An adviser's independence is "fourth or fifth" on a consumer's priority list, an IFA has argued, after research suggested some clients still have no idea if their IFA is whole-of-market.
Jonathan Fry, who runs his own Yorkshire IFA, said independence alone would have little bearing on where people seek financial advice after 2012.
"The independence of the adviser is probably no higher than fourth or fifth on the list of priorities for the vast majority of consumers," he said.
Fry's remarks follow fresh research, commissioned by the Financial Services Authority (FSA), which found only 61% of more than 5,000 clients who had recently purchased a product through their IFA knew they were an independent practitioner.
"It is apparent that many recent purchasers misunderstand the concept of ‘independent' advice in relation to the adviser they used," the authors of the report concluded.
"The transparency element of the RDR seeks to clarify this concept and it is clear there is room to improve consumer understanding."
Fry said it was "important" consumers understood the difference between independent and ‘tied' advice, but added: "It is very easy to be in an ivory tower of self importance that does not recognise sufficiently that independence is not in any way a commercial guarantee of business."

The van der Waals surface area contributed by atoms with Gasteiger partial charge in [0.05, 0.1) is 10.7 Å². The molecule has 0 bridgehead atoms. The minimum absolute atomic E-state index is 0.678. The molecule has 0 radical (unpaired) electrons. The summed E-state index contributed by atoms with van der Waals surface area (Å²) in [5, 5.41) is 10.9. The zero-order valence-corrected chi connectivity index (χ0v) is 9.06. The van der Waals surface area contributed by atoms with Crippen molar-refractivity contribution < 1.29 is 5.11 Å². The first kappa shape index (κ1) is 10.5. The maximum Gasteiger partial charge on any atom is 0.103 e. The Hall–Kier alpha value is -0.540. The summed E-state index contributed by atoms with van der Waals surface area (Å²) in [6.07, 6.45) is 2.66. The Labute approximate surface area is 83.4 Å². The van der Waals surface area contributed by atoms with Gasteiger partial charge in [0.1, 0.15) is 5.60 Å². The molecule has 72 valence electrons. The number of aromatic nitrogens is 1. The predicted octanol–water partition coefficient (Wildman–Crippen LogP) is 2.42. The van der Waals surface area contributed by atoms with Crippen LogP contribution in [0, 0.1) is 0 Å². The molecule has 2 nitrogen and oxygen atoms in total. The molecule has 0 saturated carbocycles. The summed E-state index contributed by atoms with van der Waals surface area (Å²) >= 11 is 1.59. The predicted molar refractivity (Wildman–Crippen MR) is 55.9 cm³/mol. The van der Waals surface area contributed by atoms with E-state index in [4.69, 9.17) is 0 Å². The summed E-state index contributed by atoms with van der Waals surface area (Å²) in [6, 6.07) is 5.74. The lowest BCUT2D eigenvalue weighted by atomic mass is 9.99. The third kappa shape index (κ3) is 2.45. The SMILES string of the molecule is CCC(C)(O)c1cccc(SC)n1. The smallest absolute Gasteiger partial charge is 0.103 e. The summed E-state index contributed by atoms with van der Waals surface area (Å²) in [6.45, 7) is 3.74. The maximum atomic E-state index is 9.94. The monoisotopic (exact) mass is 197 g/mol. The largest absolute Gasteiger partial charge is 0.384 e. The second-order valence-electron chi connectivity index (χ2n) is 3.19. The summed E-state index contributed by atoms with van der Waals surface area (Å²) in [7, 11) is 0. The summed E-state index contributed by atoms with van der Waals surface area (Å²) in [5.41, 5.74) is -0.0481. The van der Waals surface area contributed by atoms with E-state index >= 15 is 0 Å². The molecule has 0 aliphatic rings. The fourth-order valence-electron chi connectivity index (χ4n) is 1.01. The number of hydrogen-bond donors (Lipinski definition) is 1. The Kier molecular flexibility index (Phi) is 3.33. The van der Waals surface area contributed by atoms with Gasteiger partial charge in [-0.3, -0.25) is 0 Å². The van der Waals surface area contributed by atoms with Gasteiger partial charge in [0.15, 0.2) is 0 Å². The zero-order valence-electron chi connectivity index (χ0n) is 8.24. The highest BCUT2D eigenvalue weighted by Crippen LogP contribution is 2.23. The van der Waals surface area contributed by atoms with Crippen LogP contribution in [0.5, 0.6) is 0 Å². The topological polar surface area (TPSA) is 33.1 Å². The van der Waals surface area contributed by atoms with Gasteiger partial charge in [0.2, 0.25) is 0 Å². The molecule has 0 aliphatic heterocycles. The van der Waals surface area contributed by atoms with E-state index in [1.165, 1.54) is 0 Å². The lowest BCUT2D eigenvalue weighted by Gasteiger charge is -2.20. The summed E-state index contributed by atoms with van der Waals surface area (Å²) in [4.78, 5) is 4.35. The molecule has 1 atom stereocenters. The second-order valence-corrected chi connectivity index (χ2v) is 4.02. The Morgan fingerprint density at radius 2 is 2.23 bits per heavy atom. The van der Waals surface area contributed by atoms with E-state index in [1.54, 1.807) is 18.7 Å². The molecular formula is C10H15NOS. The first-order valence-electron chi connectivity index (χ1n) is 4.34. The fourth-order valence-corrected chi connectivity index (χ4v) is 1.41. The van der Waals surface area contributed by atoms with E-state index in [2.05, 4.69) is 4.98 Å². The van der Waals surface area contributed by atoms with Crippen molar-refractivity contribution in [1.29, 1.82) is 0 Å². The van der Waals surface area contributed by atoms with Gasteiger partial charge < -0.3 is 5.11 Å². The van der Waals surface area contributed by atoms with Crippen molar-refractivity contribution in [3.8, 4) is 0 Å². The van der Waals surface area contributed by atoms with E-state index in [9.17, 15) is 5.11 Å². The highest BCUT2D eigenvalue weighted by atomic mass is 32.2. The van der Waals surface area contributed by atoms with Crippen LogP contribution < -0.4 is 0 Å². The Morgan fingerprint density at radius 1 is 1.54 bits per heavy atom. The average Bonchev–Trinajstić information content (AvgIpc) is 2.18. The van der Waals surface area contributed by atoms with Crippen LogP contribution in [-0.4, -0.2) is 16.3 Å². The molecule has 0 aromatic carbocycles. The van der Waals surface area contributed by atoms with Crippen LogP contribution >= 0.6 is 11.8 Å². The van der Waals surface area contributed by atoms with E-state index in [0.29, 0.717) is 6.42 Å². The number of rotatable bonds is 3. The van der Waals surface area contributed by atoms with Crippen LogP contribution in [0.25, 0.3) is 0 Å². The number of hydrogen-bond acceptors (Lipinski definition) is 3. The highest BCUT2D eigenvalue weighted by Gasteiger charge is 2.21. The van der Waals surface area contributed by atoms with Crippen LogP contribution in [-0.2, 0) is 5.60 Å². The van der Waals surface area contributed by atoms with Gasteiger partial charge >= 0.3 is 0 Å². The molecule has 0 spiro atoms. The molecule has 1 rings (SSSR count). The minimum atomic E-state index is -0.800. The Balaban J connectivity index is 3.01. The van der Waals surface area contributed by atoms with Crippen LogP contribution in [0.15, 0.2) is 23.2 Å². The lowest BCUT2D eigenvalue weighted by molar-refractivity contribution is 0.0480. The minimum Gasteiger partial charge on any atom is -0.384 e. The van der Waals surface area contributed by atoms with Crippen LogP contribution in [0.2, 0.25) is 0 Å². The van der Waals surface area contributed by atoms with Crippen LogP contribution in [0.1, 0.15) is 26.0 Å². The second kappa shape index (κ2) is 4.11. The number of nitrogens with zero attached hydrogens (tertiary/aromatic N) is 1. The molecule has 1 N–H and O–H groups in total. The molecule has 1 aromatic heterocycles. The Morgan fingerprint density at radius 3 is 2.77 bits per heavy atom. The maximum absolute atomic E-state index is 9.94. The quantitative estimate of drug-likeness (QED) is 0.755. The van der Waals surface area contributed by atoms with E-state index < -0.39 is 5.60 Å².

But Kevin Morgan, managing director of Consilium Financial Planning, said advisers' status would be more relevant as consumers became aware of the RDR.
"If people are given a straight choice, properly explained, between independent and restricted advice, it is a no-brainer," he said.
"It is all about the way [an adviser's independence] is portrayed. I've no doubt people value it; it's just a case of whether they understand what they are getting."
Anthony Badaloo, principal at Church Hill Finance, added: "The results of the FSA research are a huge concern.
"If I was a consumer, I would definitely want to be looked after by an IFA for the simple reason that, if you are not independent, you must be focused on sales."
Following its research, the FSA also set out the baseline criteria on which regulators would judge the success of the RDR.
They include whether consumers understood the ‘type' of advice sought, how many were now engaged in the market, and their perceptions of the financial services industry.
The evolution of independence
Independent advisers must research the whole of the market and offer advice based on an assessment of their client's needs and circumstances. They must offer a fee option. Source: Money Advice Service
● 1 JAN 2013
Independent advisers will need to consider a broader range of products (beyond packaged products) and provide unbiased, unrestricted advice based on a "comprehensive and fair" analysis of the relevant market. All advisers will have to inform their clients before providing advice whether they are independent or restricted. Source: FSA
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